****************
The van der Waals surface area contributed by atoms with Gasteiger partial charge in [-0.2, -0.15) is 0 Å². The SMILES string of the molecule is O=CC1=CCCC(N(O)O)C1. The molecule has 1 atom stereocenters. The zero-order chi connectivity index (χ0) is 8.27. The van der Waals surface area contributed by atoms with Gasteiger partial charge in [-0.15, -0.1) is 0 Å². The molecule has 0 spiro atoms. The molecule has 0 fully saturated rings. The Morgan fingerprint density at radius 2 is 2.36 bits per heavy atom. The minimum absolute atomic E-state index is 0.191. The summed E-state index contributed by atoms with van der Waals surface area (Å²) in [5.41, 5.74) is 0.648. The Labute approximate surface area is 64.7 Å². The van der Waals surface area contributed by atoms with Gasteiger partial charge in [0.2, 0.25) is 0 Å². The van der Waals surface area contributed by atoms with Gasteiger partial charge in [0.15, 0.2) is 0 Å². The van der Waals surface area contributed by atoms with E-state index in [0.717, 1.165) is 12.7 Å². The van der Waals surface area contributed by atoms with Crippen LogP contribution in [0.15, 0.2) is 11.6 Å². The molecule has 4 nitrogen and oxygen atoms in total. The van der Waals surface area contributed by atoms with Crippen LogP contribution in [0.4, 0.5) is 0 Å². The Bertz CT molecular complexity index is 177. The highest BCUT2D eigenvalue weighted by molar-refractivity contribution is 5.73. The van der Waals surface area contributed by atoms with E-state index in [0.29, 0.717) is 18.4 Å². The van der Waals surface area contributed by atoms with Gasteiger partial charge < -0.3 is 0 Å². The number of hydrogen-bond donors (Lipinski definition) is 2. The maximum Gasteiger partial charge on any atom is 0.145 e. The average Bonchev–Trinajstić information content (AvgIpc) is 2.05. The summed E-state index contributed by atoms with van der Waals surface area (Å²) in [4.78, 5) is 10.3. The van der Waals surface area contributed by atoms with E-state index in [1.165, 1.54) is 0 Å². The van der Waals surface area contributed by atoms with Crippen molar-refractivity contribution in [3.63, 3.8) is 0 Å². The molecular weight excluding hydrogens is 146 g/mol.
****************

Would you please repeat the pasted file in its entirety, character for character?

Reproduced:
The van der Waals surface area contributed by atoms with Gasteiger partial charge in [-0.2, -0.15) is 0 Å². The SMILES string of the molecule is O=CC1=CCCC(N(O)O)C1. The molecule has 1 atom stereocenters. The zero-order chi connectivity index (χ0) is 8.27. The van der Waals surface area contributed by atoms with Gasteiger partial charge in [-0.15, -0.1) is 0 Å². The molecule has 0 spiro atoms. The molecule has 0 fully saturated rings. The Morgan fingerprint density at radius 2 is 2.36 bits per heavy atom. The minimum absolute atomic E-state index is 0.191. The summed E-state index contributed by atoms with van der Waals surface area (Å²) in [5.41, 5.74) is 0.648. The Labute approximate surface area is 64.7 Å². The van der Waals surface area contributed by atoms with Gasteiger partial charge in [0.2, 0.25) is 0 Å². The van der Waals surface area contributed by atoms with Gasteiger partial charge in [0.15, 0.2) is 0 Å². The van der Waals surface area contributed by atoms with E-state index in [0.717, 1.165) is 12.7 Å². The van der Waals surface area contributed by atoms with Crippen LogP contribution in [0.15, 0.2) is 11.6 Å². The molecule has 4 nitrogen and oxygen atoms in total. The van der Waals surface area contributed by atoms with Crippen LogP contribution in [0.4, 0.5) is 0 Å². The Bertz CT molecular complexity index is 177. The highest BCUT2D eigenvalue weighted by molar-refractivity contribution is 5.73. The van der Waals surface area contributed by atoms with E-state index in [0.29, 0.717) is 18.4 Å². The van der Waals surface area contributed by atoms with Gasteiger partial charge < -0.3 is 0 Å². The number of hydrogen-bond donors (Lipinski definition) is 2. The maximum Gasteiger partial charge on any atom is 0.145 e. The average Bonchev–Trinajstić information content (AvgIpc) is 2.05. The summed E-state index contributed by atoms with van der Waals surface area (Å²) in [4.78, 5) is 10.3. The van der Waals surface area contributed by atoms with E-state index in [1.165, 1.54) is 0 Å². The van der Waals surface area contributed by atoms with Crippen molar-refractivity contribution in [3.63, 3.8) is 0 Å². The molecular weight excluding hydrogens is 146 g/mol.